Today marks the first time a United Nations Secretary-General has addressed the Development Committee, as well as the International Monetary and Financial Committee.
We meet at an unprecedented moment. 2015 is perhaps the most important year for development since the founding of the UN 70 years ago.
We have three powerful opportunities to put our world on a safer, more sustainable and equitable pathway and forge a successful post-2015 agenda.
First, we must renew the global partnership for development at the International Conference on Financing for Development in Addis Ababa in July.
Second, countries must adopt the post-2015 development agenda and embrace a new set of sustainable development goals at the United Nations in September.
Third, governments must make good on their commitment to adopt a universal, meaningful climate change agreement at the COP21 Paris Climate Conference in December.
In short, we have before us the chance to chart a new era of sustainable development. This is a paradigm shift towards a truly transformative agenda that is both universal and adaptable to the conditions of each country. Together we can eradicate poverty once and for all.
The test of the post-2015 development agenda will be implementation.
A successful outcome in Addis Ababa on finance is crucial.
Governments must produce a comprehensive financing framework with concrete deliverables and a strong follow-up process.
The efforts of your institutions -- the IMF, World Bank Group and Regional Development Banks -- will be critical to the achievement of the sustainable development goals over the next 15 years.
Let me thank you for your substantial contribution to the debate about transforming development finance through the excellent report “From Billions to Trillions”. This study is a timely and very much welcome contribution to enhance global understanding and action to meet the investment needs for sustainable development in the years to come.
It is essential to strengthen cooperation within the multilateral system to forge a comprehensive package on the means of implementation.
That means we also need a paradigm shift in financing sustainable development.
Let me quickly point to six guideposts to help get us there.
First, domestic resource mobilization is at the heart of the agenda. Coherent and integrated policy frameworks are at the core -- expenditure frameworks that better link policies, and programs with sustainable development outcomes
Official Development Assistance (ODA) will remain critical – as will climate finance, particularly to support countries most in need such as Least Developed Countries and Small Island Developing States. As such, developed countries must do more to meet their financial commitments in a timely fashion.
Second, the agenda cannot be built on public funds alone. All resources – public and private, national and international – must be tapped. The Sustainable Energy for All initiative is one example of the kind of innovative partnerships we should build upon.
Third, we will need new instruments and policies to significantly increase non-concessional finance and more effectively blend concessional and non-concessional support to the public sector in the developing world.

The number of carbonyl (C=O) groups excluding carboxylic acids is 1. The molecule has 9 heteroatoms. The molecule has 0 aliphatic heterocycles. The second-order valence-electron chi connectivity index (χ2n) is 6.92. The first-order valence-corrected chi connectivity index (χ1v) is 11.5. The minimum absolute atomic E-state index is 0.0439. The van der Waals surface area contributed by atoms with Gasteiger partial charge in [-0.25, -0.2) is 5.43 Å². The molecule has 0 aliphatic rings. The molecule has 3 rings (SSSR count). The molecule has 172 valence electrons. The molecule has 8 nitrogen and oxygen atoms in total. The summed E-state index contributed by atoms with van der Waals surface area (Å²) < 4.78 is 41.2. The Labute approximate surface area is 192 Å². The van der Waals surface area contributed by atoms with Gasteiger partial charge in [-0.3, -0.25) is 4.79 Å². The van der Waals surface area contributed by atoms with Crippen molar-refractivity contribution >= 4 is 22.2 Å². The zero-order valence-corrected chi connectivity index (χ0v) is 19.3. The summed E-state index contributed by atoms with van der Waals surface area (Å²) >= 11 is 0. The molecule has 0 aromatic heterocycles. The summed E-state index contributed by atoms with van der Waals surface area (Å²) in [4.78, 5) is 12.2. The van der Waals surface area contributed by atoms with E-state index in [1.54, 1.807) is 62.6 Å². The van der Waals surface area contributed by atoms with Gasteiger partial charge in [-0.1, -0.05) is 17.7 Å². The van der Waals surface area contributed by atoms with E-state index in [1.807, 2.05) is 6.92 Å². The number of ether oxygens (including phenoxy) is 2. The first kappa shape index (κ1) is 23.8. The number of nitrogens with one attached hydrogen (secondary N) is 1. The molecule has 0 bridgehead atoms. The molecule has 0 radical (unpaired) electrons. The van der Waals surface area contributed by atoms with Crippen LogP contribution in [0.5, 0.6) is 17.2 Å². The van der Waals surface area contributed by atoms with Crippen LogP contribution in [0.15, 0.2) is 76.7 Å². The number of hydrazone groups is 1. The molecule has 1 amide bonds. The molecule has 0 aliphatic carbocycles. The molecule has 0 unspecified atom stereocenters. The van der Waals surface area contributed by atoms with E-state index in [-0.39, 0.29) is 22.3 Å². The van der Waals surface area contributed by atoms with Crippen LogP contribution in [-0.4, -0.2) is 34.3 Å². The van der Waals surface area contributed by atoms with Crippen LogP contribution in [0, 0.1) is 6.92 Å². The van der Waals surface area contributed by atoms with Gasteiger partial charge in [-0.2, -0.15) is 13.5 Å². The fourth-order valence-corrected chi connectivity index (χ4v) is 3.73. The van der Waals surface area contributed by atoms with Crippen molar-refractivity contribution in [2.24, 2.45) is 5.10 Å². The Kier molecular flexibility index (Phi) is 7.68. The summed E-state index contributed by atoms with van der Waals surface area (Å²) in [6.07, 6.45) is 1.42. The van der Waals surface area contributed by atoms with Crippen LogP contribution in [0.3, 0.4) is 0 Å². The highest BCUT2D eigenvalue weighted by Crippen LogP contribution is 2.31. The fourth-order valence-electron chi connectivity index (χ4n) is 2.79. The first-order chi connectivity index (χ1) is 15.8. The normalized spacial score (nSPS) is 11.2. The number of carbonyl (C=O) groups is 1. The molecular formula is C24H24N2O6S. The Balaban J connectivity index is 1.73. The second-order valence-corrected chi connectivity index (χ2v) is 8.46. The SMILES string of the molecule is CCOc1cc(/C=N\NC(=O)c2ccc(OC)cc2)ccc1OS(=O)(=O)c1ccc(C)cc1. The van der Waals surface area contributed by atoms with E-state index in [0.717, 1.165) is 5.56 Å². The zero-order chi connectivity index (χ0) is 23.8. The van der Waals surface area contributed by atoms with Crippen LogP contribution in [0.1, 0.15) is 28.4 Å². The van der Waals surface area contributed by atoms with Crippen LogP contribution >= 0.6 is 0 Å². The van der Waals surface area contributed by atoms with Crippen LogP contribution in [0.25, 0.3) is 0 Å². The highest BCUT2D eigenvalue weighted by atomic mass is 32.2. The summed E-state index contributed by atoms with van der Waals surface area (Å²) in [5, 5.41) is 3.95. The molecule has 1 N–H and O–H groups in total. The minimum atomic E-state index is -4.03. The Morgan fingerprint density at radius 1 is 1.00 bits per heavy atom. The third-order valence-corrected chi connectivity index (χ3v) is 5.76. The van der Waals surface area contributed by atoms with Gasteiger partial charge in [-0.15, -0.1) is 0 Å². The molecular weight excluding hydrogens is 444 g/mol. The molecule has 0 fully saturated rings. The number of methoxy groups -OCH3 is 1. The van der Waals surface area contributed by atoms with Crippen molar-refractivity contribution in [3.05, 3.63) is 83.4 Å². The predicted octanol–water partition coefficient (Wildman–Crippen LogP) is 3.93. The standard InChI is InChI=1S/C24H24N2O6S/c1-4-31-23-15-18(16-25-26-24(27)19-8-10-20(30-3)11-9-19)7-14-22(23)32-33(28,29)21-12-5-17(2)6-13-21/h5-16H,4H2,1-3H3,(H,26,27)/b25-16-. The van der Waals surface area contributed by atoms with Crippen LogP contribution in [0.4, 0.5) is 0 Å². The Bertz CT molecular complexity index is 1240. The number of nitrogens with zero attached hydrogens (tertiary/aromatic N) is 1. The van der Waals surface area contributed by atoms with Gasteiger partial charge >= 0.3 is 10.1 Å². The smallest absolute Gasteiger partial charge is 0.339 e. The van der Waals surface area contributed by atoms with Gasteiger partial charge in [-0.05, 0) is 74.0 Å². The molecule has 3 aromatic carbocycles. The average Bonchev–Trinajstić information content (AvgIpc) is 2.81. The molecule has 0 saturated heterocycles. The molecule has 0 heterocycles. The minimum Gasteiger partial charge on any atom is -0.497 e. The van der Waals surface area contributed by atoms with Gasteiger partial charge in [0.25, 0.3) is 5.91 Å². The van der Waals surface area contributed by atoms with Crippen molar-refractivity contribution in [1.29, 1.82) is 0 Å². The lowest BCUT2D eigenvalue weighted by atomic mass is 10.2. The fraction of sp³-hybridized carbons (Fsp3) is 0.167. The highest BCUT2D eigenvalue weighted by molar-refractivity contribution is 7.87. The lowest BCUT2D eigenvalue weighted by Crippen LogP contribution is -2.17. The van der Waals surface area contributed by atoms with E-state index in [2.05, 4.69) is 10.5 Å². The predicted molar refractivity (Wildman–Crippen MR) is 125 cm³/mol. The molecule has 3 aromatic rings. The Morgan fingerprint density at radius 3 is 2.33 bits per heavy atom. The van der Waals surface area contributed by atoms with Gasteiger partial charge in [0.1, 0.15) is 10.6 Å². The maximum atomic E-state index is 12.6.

Fourth, the Paris Climate Conference should become a watershed in mobilizing climate finance. This includes a clear trajectory for realizing the $100 billion per year goal by 2020 and ensuring that the Green Climate Fund is operational. I welcome the $200 billion of private sector commitments made at my Climate Summit last year.
Fifth, the quantity of private investment is crucial, but so, too, is the quality. We must address private sector incentive structures and business regulations that encourage short-term or unsustainable investment behaviour. We must better align these structures and regulations with the shift towards sustainable development.
Sixth, innovation and transfer of appropriate technologies are important non-financial means of implementation. This is now being incorporated into the Financing for Development process as an important means of implementation for the SDGs.
Ladies and gentlemen,
We need the leadership, ingenuity and commitment of the Ministers of Finance, the financial sector and business leaders, as well as the International Financial Institutions to create the right instruments and mechanisms.
Your role around the world – as well as your strategic role within your governments – can create and transform markets. It can help us build a lasting foundation for sustainable development and a life of dignity for all.
As we work to ensure that our institutions are fit for purpose, it is crucial that the governance structures of our international institutions enhance the voice and participation of developing countries.
Sustainable development is country-led and needs country ownership. It is not an exercise that can be designed top-down. Governments are in the driver’s seat.
Along those lines, I look forward to working with all of you to ensure greater coherence between the UN System and the Multilateral Development Banks, including practical mechanisms for enhancing the cooperation of the Regional Development Banks with the UN Regional Economic Commissions and the UN Country Teams.
This could be an important feature of a strengthened follow-up process to the Financing for Development Conference – including in our preparations for the COP21 in Paris.
Once again, I thank you for this opportunity to address this esteemed committee. I look forward to your continued engagement and to seeing all of you at Addis Ababa Conference in July.